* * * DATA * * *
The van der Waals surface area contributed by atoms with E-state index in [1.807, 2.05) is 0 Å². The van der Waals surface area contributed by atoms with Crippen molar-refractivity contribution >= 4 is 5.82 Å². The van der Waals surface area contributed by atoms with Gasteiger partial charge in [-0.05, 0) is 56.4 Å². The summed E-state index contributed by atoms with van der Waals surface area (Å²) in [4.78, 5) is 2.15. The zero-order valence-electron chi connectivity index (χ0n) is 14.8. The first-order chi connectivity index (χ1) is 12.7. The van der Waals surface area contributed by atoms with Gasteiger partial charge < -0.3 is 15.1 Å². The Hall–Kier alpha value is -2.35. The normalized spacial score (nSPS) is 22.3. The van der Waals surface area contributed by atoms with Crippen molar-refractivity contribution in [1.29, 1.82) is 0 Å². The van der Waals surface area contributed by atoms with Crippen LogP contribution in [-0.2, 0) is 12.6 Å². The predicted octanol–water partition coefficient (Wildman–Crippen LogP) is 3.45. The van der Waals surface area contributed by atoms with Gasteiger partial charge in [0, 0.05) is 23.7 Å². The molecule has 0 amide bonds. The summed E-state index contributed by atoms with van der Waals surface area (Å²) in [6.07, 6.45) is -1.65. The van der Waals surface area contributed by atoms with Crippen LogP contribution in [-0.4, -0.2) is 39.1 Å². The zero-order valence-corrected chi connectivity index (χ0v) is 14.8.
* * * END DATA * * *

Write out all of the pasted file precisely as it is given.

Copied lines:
The van der Waals surface area contributed by atoms with E-state index in [1.807, 2.05) is 0 Å². The van der Waals surface area contributed by atoms with Crippen molar-refractivity contribution >= 4 is 5.82 Å². The van der Waals surface area contributed by atoms with Gasteiger partial charge in [-0.05, 0) is 56.4 Å². The summed E-state index contributed by atoms with van der Waals surface area (Å²) in [4.78, 5) is 2.15. The zero-order valence-electron chi connectivity index (χ0n) is 14.8. The first-order chi connectivity index (χ1) is 12.7. The van der Waals surface area contributed by atoms with Gasteiger partial charge < -0.3 is 15.1 Å². The Hall–Kier alpha value is -2.35. The normalized spacial score (nSPS) is 22.3. The van der Waals surface area contributed by atoms with Crippen molar-refractivity contribution in [1.29, 1.82) is 0 Å². The van der Waals surface area contributed by atoms with Crippen LogP contribution in [-0.2, 0) is 12.6 Å². The predicted octanol–water partition coefficient (Wildman–Crippen LogP) is 3.45. The van der Waals surface area contributed by atoms with Gasteiger partial charge in [0, 0.05) is 23.7 Å². The molecule has 0 amide bonds. The summed E-state index contributed by atoms with van der Waals surface area (Å²) in [6.07, 6.45) is -1.65. The van der Waals surface area contributed by atoms with Crippen LogP contribution in [-0.4, -0.2) is 39.1 Å². The zero-order valence-corrected chi connectivity index (χ0v) is 14.8.